clearcut as the lines within
a consecrated hand,
sparkles the luminous M
denoting Mothers.”

But the dead must away
and silently the Elder Lament
leads him as far as the Arroyo,
where gleaming in the moonlight
springs the source of joy.
With reverence she names it,
saying: “Endlessly it flows
into the world of men.”

They stand at the mountain’s foot.
Weeping, she embraces him.

Alone, he starts his climb
up the peak of Primal Pain.
Not once do his footsteps echo
from this soundless path of fate.
Were the endlessly dead
to awaken some symbol,
within us, to indicate
themselves, they might
point to the catkins
dangling from the leafless
branches of the Hazel trees.
Or speak in drops of rain
falling to dark earth
in early spring.

Then we,
who have known joy
only as it escapes us,
rising to the sky,
would receive the
overwhelming benediction
of happiness descending.

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Duino Elegies – The Second Elegy

By Rainer Maria Rilke

Every Angel is terror. And yet,

ah, knowing you, I invoke you, almost deadly

birds of the soul. Where are the days of Tobias,

when one of the most radiant of you stood at the simple threshold,

disguised somewhat for the journey and already no longer awesome

(Like a youth, to the youth looking out curiously).

Let the Archangel now, the dangerous one, from behind the stars,

take a single step down and toward us: our own heart,

beating on high would beat us down. What are you?

 

Early successes, Creation’s favourite ones,

mountain-chains, ridges reddened by dawns

of all origin – pollen of flowering godhead,

junctions of light, corridors, stairs, thrones,

spaces of being, shields of bliss, tempests

of storm-filled, delighted feeling and, suddenly, solitary

mirrors: gathering their own out-streamed beauty

back into their faces again.

 

For we, when we feel, evaporate: oh, we

breathe ourselves out and away: from ember to ember,

yielding us fainter fragrance. Then someone may say to us:

‘Yes, you are in my blood, the room, the Spring-time

is filling with you’….. What use is that: they cannot hold us,

we vanish inside and around them. And those who are beautiful,

oh, who holds them back? Appearance, endlessly, stands up,

in their face, and goes by. Like dew from the morning grass,

what is ours rises from us, like the heat

from a dish that is warmed. O smile: where? O upward gaze:

new, warm, vanishing wave of the heart – :

oh, we are that. Does the cosmic space,

we dissolve into, taste of us then? Do the Angels

really only take back what is theirs, what has streamed out of them,

or is there sometimes, as if by an oversight, something

of our being, as well? Are we as mingled with their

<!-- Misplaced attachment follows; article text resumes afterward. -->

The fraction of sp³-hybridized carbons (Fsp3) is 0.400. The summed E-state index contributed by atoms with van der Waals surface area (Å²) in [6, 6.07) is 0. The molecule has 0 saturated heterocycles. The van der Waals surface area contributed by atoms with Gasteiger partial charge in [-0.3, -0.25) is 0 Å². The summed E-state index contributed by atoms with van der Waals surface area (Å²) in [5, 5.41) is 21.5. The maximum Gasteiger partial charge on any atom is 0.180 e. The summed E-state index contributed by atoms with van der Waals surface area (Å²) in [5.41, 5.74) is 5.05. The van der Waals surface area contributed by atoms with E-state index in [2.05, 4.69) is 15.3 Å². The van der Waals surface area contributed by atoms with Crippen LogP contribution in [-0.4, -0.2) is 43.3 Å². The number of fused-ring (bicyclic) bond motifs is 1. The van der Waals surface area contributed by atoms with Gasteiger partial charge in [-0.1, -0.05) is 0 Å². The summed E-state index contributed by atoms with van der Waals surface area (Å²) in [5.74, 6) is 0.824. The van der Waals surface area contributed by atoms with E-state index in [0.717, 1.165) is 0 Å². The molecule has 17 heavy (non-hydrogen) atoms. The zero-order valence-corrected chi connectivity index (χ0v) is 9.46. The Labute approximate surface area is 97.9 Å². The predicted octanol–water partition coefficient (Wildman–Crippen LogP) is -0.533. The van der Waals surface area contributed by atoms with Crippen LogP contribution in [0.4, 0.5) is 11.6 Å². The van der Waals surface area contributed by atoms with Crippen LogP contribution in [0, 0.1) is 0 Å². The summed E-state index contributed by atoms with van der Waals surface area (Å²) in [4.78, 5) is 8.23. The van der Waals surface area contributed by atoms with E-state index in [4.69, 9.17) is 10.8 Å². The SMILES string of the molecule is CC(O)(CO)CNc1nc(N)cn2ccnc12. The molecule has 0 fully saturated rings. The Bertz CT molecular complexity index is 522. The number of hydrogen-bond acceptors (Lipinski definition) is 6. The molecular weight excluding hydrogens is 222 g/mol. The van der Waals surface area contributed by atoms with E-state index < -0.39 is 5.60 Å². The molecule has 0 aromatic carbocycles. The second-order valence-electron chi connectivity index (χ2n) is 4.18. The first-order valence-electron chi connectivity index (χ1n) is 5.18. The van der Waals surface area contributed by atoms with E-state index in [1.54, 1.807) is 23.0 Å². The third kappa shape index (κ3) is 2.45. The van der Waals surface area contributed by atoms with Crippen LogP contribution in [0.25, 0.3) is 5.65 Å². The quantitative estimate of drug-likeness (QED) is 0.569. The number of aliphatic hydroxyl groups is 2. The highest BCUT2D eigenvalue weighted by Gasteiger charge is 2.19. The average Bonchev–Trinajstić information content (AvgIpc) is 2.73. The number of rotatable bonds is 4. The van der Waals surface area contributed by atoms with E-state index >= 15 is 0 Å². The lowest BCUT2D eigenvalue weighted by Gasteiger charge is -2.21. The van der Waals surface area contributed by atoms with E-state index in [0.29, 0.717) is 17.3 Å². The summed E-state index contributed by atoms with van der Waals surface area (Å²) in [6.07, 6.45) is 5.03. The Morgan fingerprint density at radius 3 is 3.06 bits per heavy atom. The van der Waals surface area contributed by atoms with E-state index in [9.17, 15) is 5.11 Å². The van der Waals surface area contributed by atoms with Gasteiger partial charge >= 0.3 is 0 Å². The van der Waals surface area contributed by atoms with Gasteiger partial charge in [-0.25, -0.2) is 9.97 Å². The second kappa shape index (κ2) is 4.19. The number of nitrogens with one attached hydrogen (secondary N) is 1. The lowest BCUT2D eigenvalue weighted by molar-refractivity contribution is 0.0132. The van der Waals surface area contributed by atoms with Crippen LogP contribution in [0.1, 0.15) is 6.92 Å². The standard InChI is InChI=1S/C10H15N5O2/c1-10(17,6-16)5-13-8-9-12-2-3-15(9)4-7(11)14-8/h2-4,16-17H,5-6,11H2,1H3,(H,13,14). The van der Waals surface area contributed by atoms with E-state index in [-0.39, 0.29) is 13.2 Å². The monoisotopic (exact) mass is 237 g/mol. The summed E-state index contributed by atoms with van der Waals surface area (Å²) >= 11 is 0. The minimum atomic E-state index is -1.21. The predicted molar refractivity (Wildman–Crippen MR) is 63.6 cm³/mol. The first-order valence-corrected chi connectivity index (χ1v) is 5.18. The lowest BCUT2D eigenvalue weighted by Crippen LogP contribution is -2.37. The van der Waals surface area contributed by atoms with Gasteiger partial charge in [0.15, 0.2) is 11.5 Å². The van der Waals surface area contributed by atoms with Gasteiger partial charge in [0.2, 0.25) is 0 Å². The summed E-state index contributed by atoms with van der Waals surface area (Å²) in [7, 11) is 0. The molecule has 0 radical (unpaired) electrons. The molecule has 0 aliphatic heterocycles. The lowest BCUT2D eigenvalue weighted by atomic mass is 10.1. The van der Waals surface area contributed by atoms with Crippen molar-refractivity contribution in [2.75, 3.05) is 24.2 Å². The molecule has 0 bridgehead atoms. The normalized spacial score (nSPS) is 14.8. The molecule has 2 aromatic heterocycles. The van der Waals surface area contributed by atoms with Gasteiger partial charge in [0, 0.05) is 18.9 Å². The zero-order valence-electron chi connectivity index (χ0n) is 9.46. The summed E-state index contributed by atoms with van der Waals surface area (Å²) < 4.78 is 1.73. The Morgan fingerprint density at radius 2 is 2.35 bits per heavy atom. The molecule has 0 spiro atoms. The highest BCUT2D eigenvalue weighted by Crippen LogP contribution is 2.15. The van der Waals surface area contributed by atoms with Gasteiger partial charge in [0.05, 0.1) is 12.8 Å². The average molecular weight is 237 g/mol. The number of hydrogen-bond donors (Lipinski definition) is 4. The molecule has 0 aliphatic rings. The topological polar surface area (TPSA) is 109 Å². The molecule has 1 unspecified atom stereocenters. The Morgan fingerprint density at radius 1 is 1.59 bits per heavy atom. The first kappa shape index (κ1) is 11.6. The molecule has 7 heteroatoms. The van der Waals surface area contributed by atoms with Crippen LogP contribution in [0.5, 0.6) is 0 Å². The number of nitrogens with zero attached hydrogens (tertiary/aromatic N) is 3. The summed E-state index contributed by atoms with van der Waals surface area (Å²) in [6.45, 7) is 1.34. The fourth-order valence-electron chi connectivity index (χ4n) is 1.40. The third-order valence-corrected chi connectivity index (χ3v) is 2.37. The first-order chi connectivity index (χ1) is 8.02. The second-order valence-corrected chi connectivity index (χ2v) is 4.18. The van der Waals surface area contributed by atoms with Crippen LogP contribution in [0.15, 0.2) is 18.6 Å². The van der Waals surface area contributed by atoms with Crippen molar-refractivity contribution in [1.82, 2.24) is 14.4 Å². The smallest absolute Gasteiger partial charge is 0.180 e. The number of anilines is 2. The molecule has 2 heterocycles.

features, as there is vagueness in the faces

of pregnant women? They do not see it in the swirling

return to themselves. (How should they see it?)

 

Lovers, if they knew how, might utter

strange things in night air. Since it seems

everything hides us. Look, trees exist; houses,

we live in, still stand. Only we

pass everything by, like an exchange of air.

And all is at one, in keeping us secret, half out of

shame perhaps, half out of inexpressible hope.

 

Lovers, each satisfied in the other, I ask

you about us. You grasp yourselves. Have you a sign?

Look, it happens to me, that at times my hands

become aware of each other, or that my worn face

hides itself in them. That gives me a slight

sensation. But who would dare to exist only for that?

You, though, who grow in the other’s delight

until, overwhelmed, they beg:

‘No more’ -: you, who under your hands

grow richer like vintage years of the vine:

who sometimes vanish, because the other

has so gained the ascendancy: I ask you of us. I know

you touch so blissfully because the caress withholds,

because the place you cover so tenderly

does not disappear: because beneath it you feel

pure duration. So that you promise eternity

almost, from the embrace. And yet, when you’ve endured

the first terrible glances, and the yearning at windows,

and the first walk together, just once, through the garden:

Lovers, are you the same? When you raise yourselves

one to another’s mouth, and hang there – sip against sip:

O, how strangely the drinker then escapes from their action.

 

Weren’t you amazed by the caution of human gesture

on Attic steles? Weren’t love and departure

laid so lightly on shoulders, they seemed to be made

of other matter than ours? Think of the hands

how they rest without weight, though there is power in the torso.

Those self-controlled ones know, through that: so much is ours,

this is us, to touch our own selves so: the gods

may bear down more heavily on us. But that is the gods’ affair.

If only we too could discover a pure, contained

human place, a strip of fruitful land of our own,

between river and stone! For our own heart exceeds us,

even as theirs did. And we can no longer

gaze after it into images, that soothe it, or into

godlike bodies, where it restrains itself more completely.

 

Translated by A. S. Kline
© 2001 All Rights Reserved

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You, you only, exist

By Rainer Maria Rilke

You, you only, exist.
We pass away, till at last,
our passing is so immense
that you arise: beautiful moment,
in all your suddenness,
arising in love, or enchanted
in the contraction of work.

To you I belong, however time may
wear me away. From you to you
I go commanded. In between
the garland is hanging in chance; but if you
take it up and up and up: look:
all becomes festival!

From Ahead of All Parting:
The Selected Poetry and Prose of Rainer Maria Rilke
Edited and Translated by Stephen Mitchell